A nofollow link is the stuff of nightmares for SEOs.
It’s like a big slap in the face with the oiliest, wettest fish you’ve ever seen. Why?
Because when a link is put into nofollow tags, it basically says to a search engine, “Hey, don’t count this link!”
That means you miss out on that little boost of link juice you’d normally get, and there is no change in your SEO. But if they’re such a nightmare, why do they exist?
Google brought these tags in to prevent spam, meaning that a black-hat SEO couldn’t spam the heck out of a link across comments and social and anywhere else a link can possibly show up.
If you’ve ever left your blog alone for longer than a week, you know about the kind of spam I’m talking about:
On the whole, SEOs hate getting their links nofollowed, because it goes against their idea of what a link should be.
However, that view is slowly but surely starting to change.
While nobody is going out of their way to obtain nofollow links, it’s not the end of the world. And they can still be really beneficial for blog sites.
Because, for you, a link isn’t just about getting that boost in SEO rankings. It’s much, much more.
In the rest of this article, I’ll show you the five ways nofollow links can be great for you.
Let’s say you head to one of your favorite blogs, and you see a link in their content, like this one below:
You have no idea if the author has nofollowed that link. In fact, the only things you know about that link are:
Which means that, in the eyes of the actual people you want to read your blog, this link is worth clicking.
It’s an open endorsement to that site’s fan base, no matter how large or small, that they should really care about the content on the other side of that link — and the person who wrote it, of course.
If your favorite writer in your niche mentions your content, you’re not going to be able to contain those fangirl screams, regardless of the type of link it is, are you?
It’s no secret: Word-of-mouth marketing is one of the most important forms of marketing there is.
And the majority of word-of-mouth marketing on the internet is done through nofollow links.
When your link shows up on social media:
In a forum:
These links are all nofollow links. They don’t add any SEO link value to your site whatsoever.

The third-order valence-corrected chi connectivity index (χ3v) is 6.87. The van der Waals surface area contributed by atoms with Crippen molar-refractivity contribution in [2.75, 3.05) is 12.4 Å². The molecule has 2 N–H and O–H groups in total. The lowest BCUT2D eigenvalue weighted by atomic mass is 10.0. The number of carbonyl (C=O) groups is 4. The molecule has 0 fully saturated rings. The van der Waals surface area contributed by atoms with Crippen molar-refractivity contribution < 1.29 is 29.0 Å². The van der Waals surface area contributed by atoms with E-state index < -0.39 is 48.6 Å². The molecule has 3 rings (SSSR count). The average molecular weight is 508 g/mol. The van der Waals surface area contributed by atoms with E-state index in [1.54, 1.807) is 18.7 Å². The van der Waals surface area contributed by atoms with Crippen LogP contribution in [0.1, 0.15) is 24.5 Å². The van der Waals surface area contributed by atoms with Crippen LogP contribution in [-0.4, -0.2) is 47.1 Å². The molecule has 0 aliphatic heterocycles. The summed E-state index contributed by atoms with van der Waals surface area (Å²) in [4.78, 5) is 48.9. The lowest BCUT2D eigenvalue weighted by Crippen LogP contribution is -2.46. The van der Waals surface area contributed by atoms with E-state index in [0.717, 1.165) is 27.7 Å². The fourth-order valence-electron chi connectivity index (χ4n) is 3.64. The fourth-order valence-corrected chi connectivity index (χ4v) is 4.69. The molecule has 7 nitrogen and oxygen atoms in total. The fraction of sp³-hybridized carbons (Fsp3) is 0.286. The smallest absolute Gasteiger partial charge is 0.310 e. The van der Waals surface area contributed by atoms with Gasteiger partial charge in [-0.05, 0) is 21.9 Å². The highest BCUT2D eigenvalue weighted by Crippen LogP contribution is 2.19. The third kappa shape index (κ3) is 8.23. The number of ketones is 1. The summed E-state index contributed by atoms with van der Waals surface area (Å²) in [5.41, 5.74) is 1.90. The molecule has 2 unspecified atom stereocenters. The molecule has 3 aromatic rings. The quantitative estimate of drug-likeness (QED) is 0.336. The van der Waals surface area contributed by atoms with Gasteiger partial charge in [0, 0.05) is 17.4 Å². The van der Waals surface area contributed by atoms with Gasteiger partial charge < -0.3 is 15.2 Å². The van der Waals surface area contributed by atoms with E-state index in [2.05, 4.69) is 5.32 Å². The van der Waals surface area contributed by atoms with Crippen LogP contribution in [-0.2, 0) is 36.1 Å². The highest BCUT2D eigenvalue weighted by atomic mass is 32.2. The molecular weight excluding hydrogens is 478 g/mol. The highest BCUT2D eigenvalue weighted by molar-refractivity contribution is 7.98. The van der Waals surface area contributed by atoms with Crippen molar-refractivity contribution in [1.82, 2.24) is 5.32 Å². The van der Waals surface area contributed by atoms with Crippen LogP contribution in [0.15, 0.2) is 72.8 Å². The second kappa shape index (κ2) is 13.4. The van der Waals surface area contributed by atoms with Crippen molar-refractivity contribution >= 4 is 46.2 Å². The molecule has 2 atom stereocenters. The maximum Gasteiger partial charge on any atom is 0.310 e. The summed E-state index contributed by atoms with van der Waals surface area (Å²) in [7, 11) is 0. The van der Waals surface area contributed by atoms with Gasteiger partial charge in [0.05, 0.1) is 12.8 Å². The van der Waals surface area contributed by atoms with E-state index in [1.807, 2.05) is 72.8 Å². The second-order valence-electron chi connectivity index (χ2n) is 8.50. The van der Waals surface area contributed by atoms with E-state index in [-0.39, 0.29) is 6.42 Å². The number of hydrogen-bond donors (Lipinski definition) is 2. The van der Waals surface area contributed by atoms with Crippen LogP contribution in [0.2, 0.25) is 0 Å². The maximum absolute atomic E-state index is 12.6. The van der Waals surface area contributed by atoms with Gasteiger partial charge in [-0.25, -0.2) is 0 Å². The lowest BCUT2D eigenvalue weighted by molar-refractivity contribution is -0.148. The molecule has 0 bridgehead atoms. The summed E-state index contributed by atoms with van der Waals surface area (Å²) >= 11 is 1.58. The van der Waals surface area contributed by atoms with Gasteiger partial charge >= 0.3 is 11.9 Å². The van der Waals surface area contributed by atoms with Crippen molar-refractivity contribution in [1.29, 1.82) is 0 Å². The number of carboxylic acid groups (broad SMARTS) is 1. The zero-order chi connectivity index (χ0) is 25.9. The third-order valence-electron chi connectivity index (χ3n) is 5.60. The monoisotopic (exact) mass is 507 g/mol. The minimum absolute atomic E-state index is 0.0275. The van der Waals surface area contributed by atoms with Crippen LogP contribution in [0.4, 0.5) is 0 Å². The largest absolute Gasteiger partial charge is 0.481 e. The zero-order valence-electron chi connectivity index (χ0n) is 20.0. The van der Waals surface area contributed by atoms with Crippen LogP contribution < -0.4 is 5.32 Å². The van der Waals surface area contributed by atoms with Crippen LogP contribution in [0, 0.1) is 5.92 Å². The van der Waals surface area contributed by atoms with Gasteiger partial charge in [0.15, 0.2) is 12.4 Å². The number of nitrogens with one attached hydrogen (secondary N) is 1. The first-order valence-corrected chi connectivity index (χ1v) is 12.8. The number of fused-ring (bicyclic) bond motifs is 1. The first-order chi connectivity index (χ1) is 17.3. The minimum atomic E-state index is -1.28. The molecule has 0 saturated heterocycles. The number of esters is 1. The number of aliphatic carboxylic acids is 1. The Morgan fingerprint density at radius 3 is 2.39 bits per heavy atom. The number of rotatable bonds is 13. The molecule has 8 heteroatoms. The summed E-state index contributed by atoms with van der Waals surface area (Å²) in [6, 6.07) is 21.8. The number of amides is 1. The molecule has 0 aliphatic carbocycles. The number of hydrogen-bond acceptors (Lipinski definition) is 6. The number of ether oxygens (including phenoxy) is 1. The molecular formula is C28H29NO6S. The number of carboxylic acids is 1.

But people are still talking about your content — reading it, sharing it and spreading your value. And the more trust that person has in that niche, the more referral traffic is going to come your way.
If you’ve suddenly got hundreds (or thousands) more visitors coming to your blog each month, search engine crawlers can’t help but take notice, regardless of what type of link it’s passing through.
Links are only as good as the sites they link to.
What do I mean by that?
I mean that it doesn’t matter how good the site you got a link on is, if the site they come through to is terrible, you’re not going to hold onto people.
And if you know that the link is a nofollow link, and it’s not going to get you any extra SEO points, you also know that you need to improve your site to make sure you hold onto these people.
It’s extra incentive to improve your:
… so that you can keep as many of these top-of-the-funnel people who come through on your site as you can, and keep them engaged with you.
By doing this, you also improve the site so the people who do come through on followed links and search engines have a better user experience, as well.
And when your bounce rates — the number of people leaving after a couple of seconds — improves, your SEO results can improve, too.
More money and better SEO in the long run? Hard to sniff at that.
Links have a domino effect.
When a link is featured somewhere, it eventually starts to get featured in other places, too. Let me give you an example…
How often have you been researching for your next blog post and stumbled across a really good post on the topic you’ve been writing about?
But instead of just linking to that post, you find the posts they’ve linked to and link to them too?
If you’re anything like me, you’ve probably done it hundreds of times over the last few months without even thinking about it. Because it’s a good quality way to add valuable research to your articles.
And when someone links to your content, you’re going to become that content they link to.
Whether they find it through a nofollow link or not is irrelevant. It’s about the endorsement, the quality of your content and the fact that someone went out of their way to link to you in the first place.
Here’s the thing about Google…
In my experience, folks at Google don’t always tell the whole truth. Or, at least, they’re really particular about how they word their statements.
The official word from Google is that you can’t be found through these nofollow links. The crawlers just carry on past them like they’re walking past a stranger in the street.
However, there is evidence to suggest that they can actually have a positive impact on your rankings.
Basically, the jury is still out on just how beneficial a nofollow link can be for you and the reasons why.
For example, one theory is: Having nofollow links can indicate to Google that you’re building links naturally, because there isn’t suddenly a surge in sites that all want to link back to you. Which can improve your trust flow. Which can improve your rankings.
But there’s nothing concrete to say this is definitely what’s happening behind the scenes.
Either way, it’s certainly not going to hurt your rankings to have these nofollow links. And it could even turn out to be quite beneficial for you in the long run.
By now you should see that having your link nofollowed isn’t really that bad. And despite what all your SEO buddies might say, it can still be a huge boost for your site.
So the next time you get a nofollow link, don’t throw your arms in the air and complain. Accept it, move on, and make the most of it.